Skip to content


Repository files navigation


JDart is a tool for performing concolic execution on a Java program. It is written as an extension to NASA Java Pathfinder (JPF). The aim of concolic execution is to explore additional behavior in the program by generating input values which will result in a different path being taken through a program (or method).

To cite JDart, please use the most recent paper that was accepted at TACAS 2016:

  • Kasper Luckow, Marko Dimjasevic, Dimitra Giannakopoulou, Falk Howar, Malte Isberner, Temesghen Kahsai, Zvonimir Rakamaric, Vishwanath Raman, JDart: A Dynamic Symbolic Analysis Framework, 22nd International Conference on Tools and Algorithms for the Construction and Analysis of Systems (TACAS 2016), [pdf] [bibtex].

If you want to repeat experiments reported in the paper, use a reproducible research environment in Aptlab.


There are two different ways of installing JDart:

  • Virtual machine with Docker or Vagrant
  • Installation on local machine

With Docker or Vagrant, all the installation steps are automatically performed, creating a complete environment that can be used to run JDart. You can skip to the Using JDart section.


Assuming you have Docker installed, simply run:

$ docker build -t jdart .
# Will take some time to build the image...
$ docker run -it jdart


For this to work, you will have to install Vagrant and either VirtualBox or libvirt. Assuming those are installed, simply run:

$ vagrant up

The command will take about 20 minutes depending on your machine.

Installing JDart Locally

The prerequisites for JDart are:

  • JPF-core 8
  • jConstraints
  • Adding jConstraints solver plugins, e.g., jConstraints-z3 for interfacing with Z3

The following provides installation instructions for each of these components.

JPF-core 8

JDart is compatible with version 8 of the Java PathFinder framework. Please make sure you have the most recent version of jpf-core.

Step 1: Clone the jpf-core repository:

$ hg clone

Step 2: Build jpf-core

$ ant

Step 3: Make sure the jpf-core property in your (in $HOME/.jpf) points to the respective directory. Also make sure to add the property to extensions. In summary, your file should contain the following:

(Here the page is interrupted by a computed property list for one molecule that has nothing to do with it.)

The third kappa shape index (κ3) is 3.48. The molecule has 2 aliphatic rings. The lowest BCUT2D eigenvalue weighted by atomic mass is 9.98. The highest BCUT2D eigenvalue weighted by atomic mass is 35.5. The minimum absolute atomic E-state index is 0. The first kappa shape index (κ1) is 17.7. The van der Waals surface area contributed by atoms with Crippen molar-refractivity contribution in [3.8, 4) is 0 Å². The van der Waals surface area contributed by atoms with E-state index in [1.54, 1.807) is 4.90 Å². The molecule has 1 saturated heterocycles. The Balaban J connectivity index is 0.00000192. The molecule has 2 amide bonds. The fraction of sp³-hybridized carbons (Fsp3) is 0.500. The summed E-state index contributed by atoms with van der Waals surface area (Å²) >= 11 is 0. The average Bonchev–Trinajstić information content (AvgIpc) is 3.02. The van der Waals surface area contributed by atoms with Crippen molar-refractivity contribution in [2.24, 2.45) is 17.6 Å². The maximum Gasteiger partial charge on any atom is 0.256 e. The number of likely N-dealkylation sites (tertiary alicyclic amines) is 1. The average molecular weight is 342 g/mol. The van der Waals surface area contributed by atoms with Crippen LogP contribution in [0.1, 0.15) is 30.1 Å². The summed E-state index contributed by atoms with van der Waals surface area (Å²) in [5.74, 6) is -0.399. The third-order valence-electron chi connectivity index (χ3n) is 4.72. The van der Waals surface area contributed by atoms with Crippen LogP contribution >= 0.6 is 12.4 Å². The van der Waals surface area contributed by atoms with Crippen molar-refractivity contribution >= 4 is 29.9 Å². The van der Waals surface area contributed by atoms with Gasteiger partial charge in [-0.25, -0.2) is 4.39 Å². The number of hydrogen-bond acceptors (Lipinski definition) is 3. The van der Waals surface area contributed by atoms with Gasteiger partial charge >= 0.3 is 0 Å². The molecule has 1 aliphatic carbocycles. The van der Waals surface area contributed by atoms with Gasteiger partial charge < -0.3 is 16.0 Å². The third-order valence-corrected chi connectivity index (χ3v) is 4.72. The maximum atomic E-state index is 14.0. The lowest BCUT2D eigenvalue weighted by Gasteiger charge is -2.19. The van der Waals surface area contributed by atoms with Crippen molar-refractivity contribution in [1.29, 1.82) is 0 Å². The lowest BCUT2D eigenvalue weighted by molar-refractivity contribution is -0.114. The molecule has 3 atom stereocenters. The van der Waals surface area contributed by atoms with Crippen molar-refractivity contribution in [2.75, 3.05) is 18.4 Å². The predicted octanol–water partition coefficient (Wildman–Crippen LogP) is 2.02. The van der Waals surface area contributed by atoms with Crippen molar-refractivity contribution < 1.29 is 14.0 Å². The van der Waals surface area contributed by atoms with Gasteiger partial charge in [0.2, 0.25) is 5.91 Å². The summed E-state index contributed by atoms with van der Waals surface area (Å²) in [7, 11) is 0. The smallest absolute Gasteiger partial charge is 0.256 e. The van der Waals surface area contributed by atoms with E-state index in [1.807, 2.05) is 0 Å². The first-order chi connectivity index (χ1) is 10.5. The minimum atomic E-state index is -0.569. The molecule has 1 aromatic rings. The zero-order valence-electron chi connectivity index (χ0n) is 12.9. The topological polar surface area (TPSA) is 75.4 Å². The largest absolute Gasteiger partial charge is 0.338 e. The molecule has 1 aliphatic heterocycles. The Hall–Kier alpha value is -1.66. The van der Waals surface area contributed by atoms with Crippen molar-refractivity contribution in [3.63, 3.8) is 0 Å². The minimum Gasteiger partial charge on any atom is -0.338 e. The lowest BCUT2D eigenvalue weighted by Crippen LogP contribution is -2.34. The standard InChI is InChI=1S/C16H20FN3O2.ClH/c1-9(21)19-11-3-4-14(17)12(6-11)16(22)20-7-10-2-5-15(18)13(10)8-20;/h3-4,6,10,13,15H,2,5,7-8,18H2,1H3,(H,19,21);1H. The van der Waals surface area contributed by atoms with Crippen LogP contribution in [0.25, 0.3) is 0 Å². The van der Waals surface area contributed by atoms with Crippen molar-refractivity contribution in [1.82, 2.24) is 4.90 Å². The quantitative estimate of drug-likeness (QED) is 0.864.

$ vim ~/.jpf/

# ...
jpf-core = /path/to/jpf-core


JDart uses the jConstraints library as an abstraction layer for interfacing the solver. jConstraints uses plugins for supporting multiple constraint solvers. For licensing reasons no plugin is included in JDart.

In order to run JDart you have to install jConstraints and a plugin for at least one constraint solver.

jConstraints supports a variety of solvers. Please consult the respective installation instructions for each of them by accessing the modules on the main GitHub organization, Psycopaths.

In summary:

Step 1: Follow the installation instructions for jConstraints

Step 2: Assuming you would like to have Z3 support, follow the installation instructions for jConstraints-z3. Alternatively, have a look at the other solver plugins for jConstraints on Psycopaths' GitHub org.

Installing JDart

Step 1: Clone the JDart repository:

$ git clone

Step 2: Make sure that your contains the appropriate entry for the jpf-jdart property. You can have additional JPF modules installed, but the minimum configuration for JDart should look like the following in

$ vim ~/.jpf/

# ...
jpf-core = /path/to/jpf-core
jpf-jdart = /path/to/jdart


Note that the extensions property is not updated with the jpf-jdart property. This is intentional. Instead, use the @using = jpf-jdart directive in your application jpf file.

Step 3: Installing JDart is as simple as just running the ant build ant build in the JDart directory:

$ cd /path/to/jdart 
$ ant

You should now be ready to use JDart.

Using JDart

The analysis configuration is specified in a jpf application properties file. The minimum configuration required is:

@using = jpf-jdart

# Specify the analysis shell. JDart includes a couple of those in addition to the standard JDart shell, e.g., the MethodSummarizer

# Specify the constraint solver. Can be any of the jConstraints solver plugins

# Provide the fully qualified class name of the entry point of the SUT

# Set up the concolic method with symbolic/concrete parameters. See the wiki for more details

# Specify the concolic method configuration object to use

For an example of how to configure JDart, please have a look at the test_xxx.jpf files in src/examples/features/simple. JDart can be run on these examples using the jpf binary in jpf-core:

$ /path/to/jpf-core/bin/jpf /path/to/jdart/src/examples/features/simple/test_foo.jpf

The documentation for the concolic execution configuration can be found in the wiki.


A dynamic symbolic analysis tool for Java







No packages published

Contributors 4